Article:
Furthermore, the sensitivity of the control may be adjusted, and so vary the length of time that stop valve 8 remains open, to obtain the optimum change of water level in the tanks.

A preferred control and actuating means for a ship stabilizer which is adjustable for phase and sensitivity according to the invention is shown in FIGURE 7. In the figure, 9 is a velocity or rate gyroscope of known kind mounted to respond to the velocity of roll of the ship. As is well known the deflection of the centralising springs 22 is proportional to velocity.

The rate lgyroscope 9 serves to operate either directly or through a servo linkage 11 and arm 1% which is free to turn about pivot 12. Yoke 13 attached to the upper end 14 of arm is adapted to carry two electrical contacts 15 and 15 mounted in insulated carriers 16 and 16' which are slidably mounted on rail 17. Thumbwheel 18 is attached to the centre of screw 19, the two halves of which are threaded in opposite senses and engage correspondingly threaded holes in the insulated carriers 16 and 16'. Thus, the spacing between contacts 15 and 15' may be continuously adjusted towards or away from each other by turning thumbwheel 18 in either direction. Sector shaped plate 29, made of a suitable insulating material, is also mounted on pivot 12. beneath arm 14 but with a degree of friction such that it will not be influenced by the initial movement of arm 14 from the central. position. Plate 20 carries sector shaped electrical contacts 21 and 21 so disposed that contact 15 will make contact with 21 when arm 14 swings to the left and contact v15' will make contact with 21' when arm 14 swings to the right. Also mounted on plate 20 are adjustable stops 23 and 23' symmetrically disposed about the central position of arm 14. As shown in the figure, contacts 15 and 15' are electrically connected to one pole of a DC. supply 24, the other pole of which is connected to one end of solenoid coil 25. Sector shaped contacts 21 and 21' are similarly connected to the other end of solenoid coil 25. Thus it will be seen that solenoid coil 25 will be energized whenever arm 14 departs from the central position in either direction. When solenoid coil 25 is energized the solenoid armature 26 is raised and thus the stop valve 27 in air pipe 28 is closed over linkages 29 and 39. Spring 31 returns the stop valve 27 to the open position when solenoid coil 25 is de-energized.

The function of the control and actuating means above described can be explained as follows, assuming a rolling motion of the vessel.

When the rate gyroscope 9 is in the central position indicating that the roll velocity is zero, that is to say, the ship is at the extremity of a roll either to port or to starboard, arm 10 will also be in the central position so that solenoid coil 25 is dc-energized and, consequently, stop valve 27 is open. As soon as the ship commences to return to the vertical the gyroscope will precess and arm 10 will therefore be deflected. Suppose, for the purpose of explanation, that arm 11B is deflected to the left. The upper portion 14 will be deflected to the right and electrical contact 15 will make contact with 21' thereby energizing solenoid coil 25 and closing valve 27. As the rolling motion continues the upper part 14 of arm 14 will engage stop .23" and with further movement of arm part 14, plate 2.0 will be forced to turn to the right. As the end of the roll is approached and consequently the roll velocity is decreased, the gyroscope defiexicn also decreases causing arm part 14 to move to the left and break contact between 15 and 21'. It will be apparent, however, that because plate 21 has been moved to the right, contacts 15 and 21' will separate before arm 10 has regained the central position and thus the opening of valve 27 will have been advanced in the phase. As the roll velocity builds up again in the oposite direction after passing the maximum roll angle it will 'be seen that contact 15 makes contact with contact 21, solenoid coil 25 is energized and valve 27 is closed in advance. Similar conditions will obtain when gyroscope 9 processes to the right in response to the reverse roll. The contact gaps, the distances between stops 23 and 23' and the amount of travel of plate 20 can be adjusted for optimum sensitivity and advance.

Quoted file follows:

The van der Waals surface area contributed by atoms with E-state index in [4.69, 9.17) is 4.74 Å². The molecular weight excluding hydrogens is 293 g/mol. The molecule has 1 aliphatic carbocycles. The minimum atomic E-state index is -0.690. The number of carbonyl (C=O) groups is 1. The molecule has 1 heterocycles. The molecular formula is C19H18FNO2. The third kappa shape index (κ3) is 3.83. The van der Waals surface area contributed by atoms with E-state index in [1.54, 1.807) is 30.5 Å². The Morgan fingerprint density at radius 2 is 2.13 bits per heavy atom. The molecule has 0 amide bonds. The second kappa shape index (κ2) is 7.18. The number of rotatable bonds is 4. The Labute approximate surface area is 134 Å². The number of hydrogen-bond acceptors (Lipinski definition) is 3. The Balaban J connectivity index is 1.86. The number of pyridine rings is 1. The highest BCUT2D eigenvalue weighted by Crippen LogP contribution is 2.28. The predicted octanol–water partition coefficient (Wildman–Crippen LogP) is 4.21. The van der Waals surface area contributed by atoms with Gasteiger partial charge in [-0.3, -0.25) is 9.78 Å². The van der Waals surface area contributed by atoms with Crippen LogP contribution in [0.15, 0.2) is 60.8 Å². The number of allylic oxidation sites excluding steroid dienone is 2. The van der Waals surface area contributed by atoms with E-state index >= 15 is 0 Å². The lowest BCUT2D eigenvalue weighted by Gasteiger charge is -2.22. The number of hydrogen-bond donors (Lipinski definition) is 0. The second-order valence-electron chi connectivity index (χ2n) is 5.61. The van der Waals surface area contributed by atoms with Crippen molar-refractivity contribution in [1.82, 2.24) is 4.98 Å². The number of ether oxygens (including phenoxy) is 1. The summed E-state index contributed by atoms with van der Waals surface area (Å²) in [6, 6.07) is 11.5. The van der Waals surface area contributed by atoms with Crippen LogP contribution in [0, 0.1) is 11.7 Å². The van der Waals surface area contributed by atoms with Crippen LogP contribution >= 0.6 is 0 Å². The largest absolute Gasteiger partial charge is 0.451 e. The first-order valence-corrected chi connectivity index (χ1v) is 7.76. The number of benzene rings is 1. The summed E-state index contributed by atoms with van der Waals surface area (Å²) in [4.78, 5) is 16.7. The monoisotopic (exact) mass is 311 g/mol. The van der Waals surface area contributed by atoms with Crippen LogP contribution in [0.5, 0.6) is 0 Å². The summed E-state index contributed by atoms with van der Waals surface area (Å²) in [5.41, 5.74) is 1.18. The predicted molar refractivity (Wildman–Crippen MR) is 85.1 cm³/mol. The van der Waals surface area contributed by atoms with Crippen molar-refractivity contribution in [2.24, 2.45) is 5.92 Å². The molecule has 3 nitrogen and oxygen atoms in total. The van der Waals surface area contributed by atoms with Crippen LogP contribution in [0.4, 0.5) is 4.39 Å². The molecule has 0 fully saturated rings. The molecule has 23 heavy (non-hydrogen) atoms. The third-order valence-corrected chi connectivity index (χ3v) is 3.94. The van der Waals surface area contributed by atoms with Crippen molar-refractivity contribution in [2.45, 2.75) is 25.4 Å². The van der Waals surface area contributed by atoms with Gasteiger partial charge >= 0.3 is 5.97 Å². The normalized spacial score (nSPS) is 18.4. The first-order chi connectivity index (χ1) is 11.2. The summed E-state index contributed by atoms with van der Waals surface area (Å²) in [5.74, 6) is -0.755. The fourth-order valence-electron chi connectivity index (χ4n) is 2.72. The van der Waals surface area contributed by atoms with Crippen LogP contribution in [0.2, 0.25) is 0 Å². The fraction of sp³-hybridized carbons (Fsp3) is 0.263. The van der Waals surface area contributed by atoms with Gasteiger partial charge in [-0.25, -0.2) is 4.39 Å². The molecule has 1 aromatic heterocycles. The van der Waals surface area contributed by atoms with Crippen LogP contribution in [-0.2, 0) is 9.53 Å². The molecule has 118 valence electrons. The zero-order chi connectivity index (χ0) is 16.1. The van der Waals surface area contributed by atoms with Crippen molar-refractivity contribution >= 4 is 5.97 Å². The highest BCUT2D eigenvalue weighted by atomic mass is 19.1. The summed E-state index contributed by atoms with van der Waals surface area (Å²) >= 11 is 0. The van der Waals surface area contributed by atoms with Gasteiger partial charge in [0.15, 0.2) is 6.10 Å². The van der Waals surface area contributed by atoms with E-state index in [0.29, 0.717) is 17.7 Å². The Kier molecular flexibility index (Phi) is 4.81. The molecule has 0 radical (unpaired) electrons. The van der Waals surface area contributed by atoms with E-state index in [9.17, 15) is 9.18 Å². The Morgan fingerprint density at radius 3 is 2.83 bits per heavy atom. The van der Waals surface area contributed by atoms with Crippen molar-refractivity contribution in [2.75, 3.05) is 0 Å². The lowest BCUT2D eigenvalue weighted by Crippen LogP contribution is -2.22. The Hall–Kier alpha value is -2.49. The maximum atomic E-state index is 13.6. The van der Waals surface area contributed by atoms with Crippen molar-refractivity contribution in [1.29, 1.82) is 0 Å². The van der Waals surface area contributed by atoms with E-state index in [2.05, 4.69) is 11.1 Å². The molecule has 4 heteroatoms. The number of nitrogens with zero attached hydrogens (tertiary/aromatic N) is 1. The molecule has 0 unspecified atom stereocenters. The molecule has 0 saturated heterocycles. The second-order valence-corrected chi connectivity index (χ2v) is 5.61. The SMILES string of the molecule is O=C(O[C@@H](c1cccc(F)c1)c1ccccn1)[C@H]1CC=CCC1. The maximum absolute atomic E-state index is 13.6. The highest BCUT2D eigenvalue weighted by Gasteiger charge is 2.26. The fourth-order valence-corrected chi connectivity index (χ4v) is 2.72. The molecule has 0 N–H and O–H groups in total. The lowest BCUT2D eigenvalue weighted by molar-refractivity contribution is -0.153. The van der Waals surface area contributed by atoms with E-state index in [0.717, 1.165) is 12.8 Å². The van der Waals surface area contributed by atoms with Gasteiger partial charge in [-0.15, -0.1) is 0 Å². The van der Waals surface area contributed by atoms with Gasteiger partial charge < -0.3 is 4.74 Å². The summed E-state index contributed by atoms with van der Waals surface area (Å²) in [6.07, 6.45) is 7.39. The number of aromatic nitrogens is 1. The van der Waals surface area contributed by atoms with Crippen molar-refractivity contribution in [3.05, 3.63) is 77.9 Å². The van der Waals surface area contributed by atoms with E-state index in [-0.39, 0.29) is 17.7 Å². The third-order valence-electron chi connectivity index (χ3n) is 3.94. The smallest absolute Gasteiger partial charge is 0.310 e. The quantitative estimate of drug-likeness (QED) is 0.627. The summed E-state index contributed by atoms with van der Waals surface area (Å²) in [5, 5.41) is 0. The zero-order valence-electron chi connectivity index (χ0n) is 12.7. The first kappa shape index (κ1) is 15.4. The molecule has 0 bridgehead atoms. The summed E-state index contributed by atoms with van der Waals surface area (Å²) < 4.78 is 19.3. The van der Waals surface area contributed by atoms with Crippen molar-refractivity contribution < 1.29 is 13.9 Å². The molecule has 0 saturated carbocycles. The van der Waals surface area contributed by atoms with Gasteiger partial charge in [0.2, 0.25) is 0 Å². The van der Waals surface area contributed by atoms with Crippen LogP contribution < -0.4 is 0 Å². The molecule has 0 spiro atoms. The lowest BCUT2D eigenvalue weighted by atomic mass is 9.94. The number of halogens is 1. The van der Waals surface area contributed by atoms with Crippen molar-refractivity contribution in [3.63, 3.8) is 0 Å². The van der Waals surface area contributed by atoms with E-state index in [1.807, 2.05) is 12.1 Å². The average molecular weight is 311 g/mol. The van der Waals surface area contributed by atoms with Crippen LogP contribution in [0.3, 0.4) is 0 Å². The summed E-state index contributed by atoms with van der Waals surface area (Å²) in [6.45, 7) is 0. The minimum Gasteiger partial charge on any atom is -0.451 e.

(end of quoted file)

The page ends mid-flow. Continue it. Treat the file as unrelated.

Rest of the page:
It will be clearly seen that adjustment stops 23 and 23" will control the magnitude of the phase advance and adjustment of the spacing of 15 and 15 by means of thumbwheel 18 will determine the length of time that valve 27 remains open for adjustment of the water levels in the tanks. This adjustment constitutes a sensitivity control. It will be understood that it might be desirable to amplify the relatively weak forces derived from gyroscope 9 to actuate arm 15. For this purpose any form of mechanical power amplifier may be used, for instance, a hydraulic relay.